Turn Cities into Gardens: This is why we should all be covering all our buildings with plants

"Design firm Arup just published a study on the benefits of plant-covered buildings - some of which are so green they look like they've been deserted by humans and are slowly being reclaimed by nature - and they found the benefits go way beyond just sucking up CO2 and looking pretty," wrote David Nield. "The company's engineers took a variety of measurements in five cities to see what impact extra greenery could have."

VIDEO: Mexico City’s Green Plan & Green Roofs

Tanya Müller García presents “Areas Verdes de la Ciudad de Mexico & Azoteas Naturada” – “Mexico City’s Green Plan & Green Roofs” providing a description of the Green Plan in Spanish with English subtitles. An Inventory of Green Areas of Mexico City is provided as well as inclusion for the first time of green roofs in the Cities Green Inventory. Tanya also presents some examples of green roofs in Mexico and future projects.

Green City, Blue Waters: Roofs Going Green in Philadelphia

A green roof is more than just grass on top of a building. It is a rainwater capture and management system. "This should be viewed as a model of how to take a large building in a residential neighborhood, work with the neighbors to get a zoning variance, and then successfully redevelop it," says Leo Addimando.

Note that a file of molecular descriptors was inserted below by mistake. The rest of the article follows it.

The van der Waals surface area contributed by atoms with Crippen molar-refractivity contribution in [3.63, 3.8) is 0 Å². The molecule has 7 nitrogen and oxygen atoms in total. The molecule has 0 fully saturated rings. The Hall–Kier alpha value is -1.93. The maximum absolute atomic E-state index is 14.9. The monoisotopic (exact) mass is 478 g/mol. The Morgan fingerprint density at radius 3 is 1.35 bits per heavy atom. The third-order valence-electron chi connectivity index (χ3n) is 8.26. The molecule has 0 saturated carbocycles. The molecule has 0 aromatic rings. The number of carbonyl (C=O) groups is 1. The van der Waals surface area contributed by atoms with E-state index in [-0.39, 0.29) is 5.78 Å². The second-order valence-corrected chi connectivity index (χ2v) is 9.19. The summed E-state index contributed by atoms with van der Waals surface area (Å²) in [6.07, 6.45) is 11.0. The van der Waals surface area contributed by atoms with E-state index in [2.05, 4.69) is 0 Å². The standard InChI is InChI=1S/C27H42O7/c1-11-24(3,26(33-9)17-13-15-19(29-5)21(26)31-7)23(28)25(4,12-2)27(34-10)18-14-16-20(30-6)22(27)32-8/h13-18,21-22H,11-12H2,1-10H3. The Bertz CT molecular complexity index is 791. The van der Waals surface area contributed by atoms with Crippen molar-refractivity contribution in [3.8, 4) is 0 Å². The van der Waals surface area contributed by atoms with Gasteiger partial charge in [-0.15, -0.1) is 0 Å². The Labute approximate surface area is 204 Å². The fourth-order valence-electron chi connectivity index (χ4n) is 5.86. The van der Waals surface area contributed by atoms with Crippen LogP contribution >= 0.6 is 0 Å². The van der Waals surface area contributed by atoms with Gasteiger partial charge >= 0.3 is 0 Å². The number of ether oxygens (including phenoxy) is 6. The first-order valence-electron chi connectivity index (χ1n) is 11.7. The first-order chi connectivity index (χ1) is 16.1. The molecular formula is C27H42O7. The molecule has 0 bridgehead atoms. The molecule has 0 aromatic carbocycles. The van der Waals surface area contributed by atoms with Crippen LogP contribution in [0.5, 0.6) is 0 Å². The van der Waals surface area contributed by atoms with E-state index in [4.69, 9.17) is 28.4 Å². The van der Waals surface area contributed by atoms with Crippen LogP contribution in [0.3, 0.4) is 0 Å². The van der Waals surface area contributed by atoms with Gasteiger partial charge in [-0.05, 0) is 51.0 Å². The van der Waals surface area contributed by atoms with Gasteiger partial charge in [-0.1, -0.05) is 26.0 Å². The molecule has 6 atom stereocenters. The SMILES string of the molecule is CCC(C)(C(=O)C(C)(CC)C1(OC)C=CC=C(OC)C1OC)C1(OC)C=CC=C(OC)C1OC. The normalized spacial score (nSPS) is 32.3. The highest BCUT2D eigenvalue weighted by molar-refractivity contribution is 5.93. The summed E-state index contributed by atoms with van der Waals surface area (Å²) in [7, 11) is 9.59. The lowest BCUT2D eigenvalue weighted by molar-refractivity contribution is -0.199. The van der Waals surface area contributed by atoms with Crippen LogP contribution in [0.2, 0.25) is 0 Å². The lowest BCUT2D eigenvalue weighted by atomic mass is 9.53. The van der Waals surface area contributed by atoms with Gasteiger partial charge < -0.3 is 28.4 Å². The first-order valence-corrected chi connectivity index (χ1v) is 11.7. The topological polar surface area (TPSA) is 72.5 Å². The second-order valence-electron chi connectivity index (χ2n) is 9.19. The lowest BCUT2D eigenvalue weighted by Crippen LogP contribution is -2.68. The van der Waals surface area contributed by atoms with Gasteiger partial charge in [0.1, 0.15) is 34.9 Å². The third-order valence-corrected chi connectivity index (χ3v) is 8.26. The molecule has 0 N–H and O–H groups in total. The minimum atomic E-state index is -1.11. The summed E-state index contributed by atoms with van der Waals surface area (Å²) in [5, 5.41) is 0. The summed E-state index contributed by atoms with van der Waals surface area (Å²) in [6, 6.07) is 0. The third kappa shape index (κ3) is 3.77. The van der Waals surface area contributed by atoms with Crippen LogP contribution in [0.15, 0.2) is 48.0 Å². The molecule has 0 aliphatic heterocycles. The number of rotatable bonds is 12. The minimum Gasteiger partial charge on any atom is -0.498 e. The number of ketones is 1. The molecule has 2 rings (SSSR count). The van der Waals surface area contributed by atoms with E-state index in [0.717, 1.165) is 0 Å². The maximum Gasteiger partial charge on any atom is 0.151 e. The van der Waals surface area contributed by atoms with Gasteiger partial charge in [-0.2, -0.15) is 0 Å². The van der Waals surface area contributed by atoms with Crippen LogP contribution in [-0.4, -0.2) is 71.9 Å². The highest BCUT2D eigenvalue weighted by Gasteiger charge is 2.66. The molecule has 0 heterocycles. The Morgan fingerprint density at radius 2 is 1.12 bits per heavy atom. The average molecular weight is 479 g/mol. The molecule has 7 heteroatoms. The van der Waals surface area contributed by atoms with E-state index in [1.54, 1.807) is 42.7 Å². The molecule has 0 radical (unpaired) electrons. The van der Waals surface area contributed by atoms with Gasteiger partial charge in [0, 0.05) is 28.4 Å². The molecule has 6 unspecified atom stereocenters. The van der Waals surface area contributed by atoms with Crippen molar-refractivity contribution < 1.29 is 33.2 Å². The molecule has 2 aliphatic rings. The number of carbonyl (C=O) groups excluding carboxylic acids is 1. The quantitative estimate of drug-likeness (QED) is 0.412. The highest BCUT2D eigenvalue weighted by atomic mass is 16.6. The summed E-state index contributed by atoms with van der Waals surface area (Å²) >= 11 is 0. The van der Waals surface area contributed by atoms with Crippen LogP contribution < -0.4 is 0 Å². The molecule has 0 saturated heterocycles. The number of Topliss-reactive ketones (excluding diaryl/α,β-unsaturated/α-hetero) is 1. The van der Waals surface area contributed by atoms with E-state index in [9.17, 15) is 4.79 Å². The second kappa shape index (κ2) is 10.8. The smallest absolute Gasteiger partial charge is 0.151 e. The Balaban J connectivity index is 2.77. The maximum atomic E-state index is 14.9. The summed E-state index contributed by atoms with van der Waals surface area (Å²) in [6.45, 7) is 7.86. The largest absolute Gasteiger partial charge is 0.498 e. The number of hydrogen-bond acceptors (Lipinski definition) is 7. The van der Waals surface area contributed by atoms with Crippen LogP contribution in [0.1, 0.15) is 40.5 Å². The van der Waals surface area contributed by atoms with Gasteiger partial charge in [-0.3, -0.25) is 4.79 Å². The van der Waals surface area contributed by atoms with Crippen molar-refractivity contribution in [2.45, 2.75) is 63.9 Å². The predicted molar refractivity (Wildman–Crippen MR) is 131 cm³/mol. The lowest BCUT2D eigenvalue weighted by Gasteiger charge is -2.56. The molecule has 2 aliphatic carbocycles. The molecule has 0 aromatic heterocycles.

Low Carbon Auckland: Buildings and Green Infrastructure

The challenge, says Alex Cutler, is to convince developers and home builders that green is the new normal. "With what we know about the principles of designing and building for energy efficiency, and the statistics connecting poor respiratory health with damp, mouldy homes, the building and construction sector possesses a significant opportunity to address the challenge," says Cutler.

Urban Agriculture Blossoms in Ballard, Washington – Greenfire Campus used the Living Building Challenge as its roadmap

"The innovative rainwater management approach strives to create a built condition that mimics nature through the use of features that maintain or restore a site’s natural hydrologic conditions, achieving an effective net zero amount of impervious surfaces. The Earth, just like all forms of life, needs to be able to breathe and take in water in order to maintain or restore its health," writes Mark Buehrer.

Green Roofs in Nanaimo: A Unique Partnership has Precedent-Setting Research Objectives

"Green roofs have an immense potential for offsetting carbon emissions originating from building operations. This type of research had not been attempted before. In fact, we are still at the forefront. Although industries are currently able to calculate their carbon emission rates related to building operations, ways to calculate their carbon offset potentials are limited,” says Dr. David Gaumont-Guay.